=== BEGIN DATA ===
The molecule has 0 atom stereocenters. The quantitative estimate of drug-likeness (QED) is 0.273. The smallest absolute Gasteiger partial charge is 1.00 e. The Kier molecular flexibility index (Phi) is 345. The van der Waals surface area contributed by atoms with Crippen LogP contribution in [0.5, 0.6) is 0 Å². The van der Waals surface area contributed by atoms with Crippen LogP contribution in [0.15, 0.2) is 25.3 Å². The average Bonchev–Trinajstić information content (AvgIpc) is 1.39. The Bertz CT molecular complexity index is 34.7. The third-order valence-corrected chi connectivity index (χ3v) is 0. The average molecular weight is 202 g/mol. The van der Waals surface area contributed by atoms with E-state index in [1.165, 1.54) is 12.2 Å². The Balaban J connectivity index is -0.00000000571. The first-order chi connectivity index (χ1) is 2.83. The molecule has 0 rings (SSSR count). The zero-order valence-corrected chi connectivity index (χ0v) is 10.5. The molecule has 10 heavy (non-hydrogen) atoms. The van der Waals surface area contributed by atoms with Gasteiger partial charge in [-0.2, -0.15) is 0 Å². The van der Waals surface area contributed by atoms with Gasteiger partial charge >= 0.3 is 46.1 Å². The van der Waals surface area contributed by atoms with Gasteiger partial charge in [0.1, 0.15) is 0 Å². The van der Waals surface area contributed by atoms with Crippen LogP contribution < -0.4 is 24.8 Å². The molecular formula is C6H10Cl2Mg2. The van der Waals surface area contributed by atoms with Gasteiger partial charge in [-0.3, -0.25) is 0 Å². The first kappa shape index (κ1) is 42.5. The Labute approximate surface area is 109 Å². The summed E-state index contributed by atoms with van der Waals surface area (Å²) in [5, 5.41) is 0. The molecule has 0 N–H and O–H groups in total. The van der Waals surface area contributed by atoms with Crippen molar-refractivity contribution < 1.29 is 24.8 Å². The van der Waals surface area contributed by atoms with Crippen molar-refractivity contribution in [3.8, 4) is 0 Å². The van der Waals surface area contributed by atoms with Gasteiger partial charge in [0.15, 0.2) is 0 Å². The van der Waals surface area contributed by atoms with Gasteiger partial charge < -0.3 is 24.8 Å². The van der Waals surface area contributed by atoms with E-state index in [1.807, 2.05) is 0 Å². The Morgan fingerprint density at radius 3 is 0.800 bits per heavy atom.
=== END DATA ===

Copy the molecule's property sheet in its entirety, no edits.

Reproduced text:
The molecule has 0 atom stereocenters. The quantitative estimate of drug-likeness (QED) is 0.273. The smallest absolute Gasteiger partial charge is 1.00 e. The Kier molecular flexibility index (Phi) is 345. The van der Waals surface area contributed by atoms with Crippen LogP contribution in [0.5, 0.6) is 0 Å². The van der Waals surface area contributed by atoms with Crippen LogP contribution in [0.15, 0.2) is 25.3 Å². The average Bonchev–Trinajstić information content (AvgIpc) is 1.39. The Bertz CT molecular complexity index is 34.7. The third-order valence-corrected chi connectivity index (χ3v) is 0. The average molecular weight is 202 g/mol. The van der Waals surface area contributed by atoms with E-state index in [1.165, 1.54) is 12.2 Å². The Balaban J connectivity index is -0.00000000571. The first-order chi connectivity index (χ1) is 2.83. The molecule has 0 rings (SSSR count). The zero-order valence-corrected chi connectivity index (χ0v) is 10.5. The molecule has 10 heavy (non-hydrogen) atoms. The van der Waals surface area contributed by atoms with Gasteiger partial charge in [-0.2, -0.15) is 0 Å². The van der Waals surface area contributed by atoms with Gasteiger partial charge >= 0.3 is 46.1 Å². The van der Waals surface area contributed by atoms with Gasteiger partial charge in [0.1, 0.15) is 0 Å². The van der Waals surface area contributed by atoms with Crippen LogP contribution < -0.4 is 24.8 Å². The molecular formula is C6H10Cl2Mg2. The van der Waals surface area contributed by atoms with Gasteiger partial charge in [-0.3, -0.25) is 0 Å². The first kappa shape index (κ1) is 42.5. The Labute approximate surface area is 109 Å². The summed E-state index contributed by atoms with van der Waals surface area (Å²) in [5, 5.41) is 0. The molecule has 0 N–H and O–H groups in total. The van der Waals surface area contributed by atoms with Crippen molar-refractivity contribution < 1.29 is 24.8 Å². The van der Waals surface area contributed by atoms with Crippen molar-refractivity contribution in [3.8, 4) is 0 Å². The van der Waals surface area contributed by atoms with Gasteiger partial charge in [0.15, 0.2) is 0 Å². The van der Waals surface area contributed by atoms with Gasteiger partial charge < -0.3 is 24.8 Å². The van der Waals surface area contributed by atoms with E-state index in [1.807, 2.05) is 0 Å². The Morgan fingerprint density at radius 3 is 0.800 bits per heavy atom.